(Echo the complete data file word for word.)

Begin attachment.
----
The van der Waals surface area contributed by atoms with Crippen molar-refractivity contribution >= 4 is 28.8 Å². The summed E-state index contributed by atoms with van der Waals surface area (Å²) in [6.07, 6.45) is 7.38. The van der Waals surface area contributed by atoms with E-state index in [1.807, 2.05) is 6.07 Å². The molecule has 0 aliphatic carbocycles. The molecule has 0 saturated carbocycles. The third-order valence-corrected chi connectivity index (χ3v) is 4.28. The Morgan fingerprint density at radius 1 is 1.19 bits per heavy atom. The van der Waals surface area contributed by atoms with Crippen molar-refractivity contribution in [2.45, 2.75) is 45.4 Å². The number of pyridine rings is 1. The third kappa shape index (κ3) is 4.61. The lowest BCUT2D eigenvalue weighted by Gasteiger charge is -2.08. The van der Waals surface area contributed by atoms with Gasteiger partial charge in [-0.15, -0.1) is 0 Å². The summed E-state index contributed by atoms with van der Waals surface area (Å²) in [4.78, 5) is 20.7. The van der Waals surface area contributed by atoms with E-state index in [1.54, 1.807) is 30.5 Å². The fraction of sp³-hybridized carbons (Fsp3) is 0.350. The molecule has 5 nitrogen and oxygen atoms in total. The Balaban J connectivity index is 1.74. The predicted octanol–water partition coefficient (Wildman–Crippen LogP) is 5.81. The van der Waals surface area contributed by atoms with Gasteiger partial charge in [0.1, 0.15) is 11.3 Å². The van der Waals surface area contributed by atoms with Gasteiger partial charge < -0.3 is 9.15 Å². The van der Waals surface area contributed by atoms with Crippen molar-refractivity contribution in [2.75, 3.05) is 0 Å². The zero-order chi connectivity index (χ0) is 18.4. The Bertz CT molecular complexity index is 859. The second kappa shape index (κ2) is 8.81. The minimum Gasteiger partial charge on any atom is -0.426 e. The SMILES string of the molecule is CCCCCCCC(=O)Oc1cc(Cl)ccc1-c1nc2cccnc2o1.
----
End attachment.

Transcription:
The van der Waals surface area contributed by atoms with Crippen molar-refractivity contribution >= 4 is 28.8 Å². The summed E-state index contributed by atoms with van der Waals surface area (Å²) in [6.07, 6.45) is 7.38. The van der Waals surface area contributed by atoms with E-state index in [1.807, 2.05) is 6.07 Å². The molecule has 0 aliphatic carbocycles. The molecule has 0 saturated carbocycles. The third-order valence-corrected chi connectivity index (χ3v) is 4.28. The Morgan fingerprint density at radius 1 is 1.19 bits per heavy atom. The van der Waals surface area contributed by atoms with Crippen molar-refractivity contribution in [2.45, 2.75) is 45.4 Å². The number of pyridine rings is 1. The third kappa shape index (κ3) is 4.61. The lowest BCUT2D eigenvalue weighted by Gasteiger charge is -2.08. The van der Waals surface area contributed by atoms with Gasteiger partial charge in [-0.15, -0.1) is 0 Å². The summed E-state index contributed by atoms with van der Waals surface area (Å²) in [4.78, 5) is 20.7. The van der Waals surface area contributed by atoms with E-state index in [1.54, 1.807) is 30.5 Å². The fraction of sp³-hybridized carbons (Fsp3) is 0.350. The molecule has 5 nitrogen and oxygen atoms in total. The Balaban J connectivity index is 1.74. The predicted octanol–water partition coefficient (Wildman–Crippen LogP) is 5.81. The van der Waals surface area contributed by atoms with Gasteiger partial charge in [0.1, 0.15) is 11.3 Å². The van der Waals surface area contributed by atoms with Gasteiger partial charge < -0.3 is 9.15 Å². The van der Waals surface area contributed by atoms with Crippen molar-refractivity contribution in [2.75, 3.05) is 0 Å². The zero-order chi connectivity index (χ0) is 18.4. The Bertz CT molecular complexity index is 859. The second kappa shape index (κ2) is 8.81. The minimum Gasteiger partial charge on any atom is -0.426 e. The SMILES string of the molecule is CCCCCCCC(=O)Oc1cc(Cl)ccc1-c1nc2cccnc2o1.